Passion is exciting. People follow passionate leaders faster than somber managers. In “It’s Not About the Coffee,” former Starbucks president, Howard Behar explains he left the last company he worked for before Starbucks, because the CEO sought to restrain his passion. At Starbucks, Behar explains, his passion was an asset, not a liability. Obviously, passion worked well for Behar and Starbucks. Yet, the CEO seeking to restrain passion is a common theme in business. So how can we balance that prudence with the strength of passion?
Dictionary.com defines prudence as “caution with regard to practical matters; discretion”. That’s a reasonable request for a leader in any organization. The problem is when executives assume caution requires the absence of personality, vision or passion. These attributes are not mutually exclusive. In fact, I believe great leadership demands both prudence and passion.
I once played football for a coach who had the most monotonous voice you can imagine. In critical moments of a game, when we all needed to dig deep for a burst of adrenaline, his pep talk sounded more like a nanny coaxing babies to sleep. In contrast, another coach was like a tea kettle, always about to burst. Which do you think motivated the team better?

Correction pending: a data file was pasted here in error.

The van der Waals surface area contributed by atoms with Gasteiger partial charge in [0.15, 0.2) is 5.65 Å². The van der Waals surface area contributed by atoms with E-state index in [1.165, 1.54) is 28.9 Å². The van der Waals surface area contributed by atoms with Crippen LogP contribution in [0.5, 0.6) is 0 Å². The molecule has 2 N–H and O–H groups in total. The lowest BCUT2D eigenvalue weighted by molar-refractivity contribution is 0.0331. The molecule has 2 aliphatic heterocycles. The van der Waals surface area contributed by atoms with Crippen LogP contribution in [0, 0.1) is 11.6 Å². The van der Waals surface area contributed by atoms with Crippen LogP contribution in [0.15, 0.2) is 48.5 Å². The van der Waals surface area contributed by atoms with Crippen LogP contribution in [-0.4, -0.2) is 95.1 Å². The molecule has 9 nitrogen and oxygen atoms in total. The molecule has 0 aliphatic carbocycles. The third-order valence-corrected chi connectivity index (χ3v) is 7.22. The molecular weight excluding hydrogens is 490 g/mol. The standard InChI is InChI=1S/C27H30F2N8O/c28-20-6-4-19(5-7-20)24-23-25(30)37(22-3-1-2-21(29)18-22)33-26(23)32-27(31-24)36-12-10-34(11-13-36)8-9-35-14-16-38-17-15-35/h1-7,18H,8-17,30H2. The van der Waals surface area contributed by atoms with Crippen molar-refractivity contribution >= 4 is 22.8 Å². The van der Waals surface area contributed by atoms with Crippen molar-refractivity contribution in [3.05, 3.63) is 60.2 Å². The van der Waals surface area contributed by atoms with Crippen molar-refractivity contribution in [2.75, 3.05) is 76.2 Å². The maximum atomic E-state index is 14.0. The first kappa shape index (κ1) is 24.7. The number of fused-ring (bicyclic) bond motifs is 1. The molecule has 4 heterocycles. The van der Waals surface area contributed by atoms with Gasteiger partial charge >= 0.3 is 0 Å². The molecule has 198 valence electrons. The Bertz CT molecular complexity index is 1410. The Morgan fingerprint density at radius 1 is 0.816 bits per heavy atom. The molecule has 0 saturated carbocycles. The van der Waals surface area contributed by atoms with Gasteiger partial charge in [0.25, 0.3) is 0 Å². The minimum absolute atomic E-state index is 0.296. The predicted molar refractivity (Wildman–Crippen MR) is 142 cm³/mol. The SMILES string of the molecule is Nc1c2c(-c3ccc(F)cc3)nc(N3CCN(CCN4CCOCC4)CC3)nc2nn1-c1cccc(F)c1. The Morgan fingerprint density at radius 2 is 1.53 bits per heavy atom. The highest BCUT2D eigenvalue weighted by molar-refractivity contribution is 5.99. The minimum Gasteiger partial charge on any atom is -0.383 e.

Passion with Prudence
As a leader, you need both passion and prudence. Passion to inspire the team. The authentic, raw feeling for what you believe in. Yet, balance that with the tempered prudence that shows caution and restraint where needed. Prudence sets the example that wild risks, without concern for stakeholders, are unacceptable.
Here’s how you can balance your own passion with prudence. Ask yourself some key questions, like the following:
1. What are the risks in each available option?
2. How will each path impact each stakeholder group (consumers, employees, backers and more)?
3. How could my passion be misinterpreted?
4. What if I am wrong?
5. Who can offer me another perspective?
So the next time you feel particularly passionate about a topic, don’t hide it – use it. Just be prudent about how you pursue that passion by asking some key questions. Then tailor your message accordingly.
Questions: How do you balance your passion with prudence?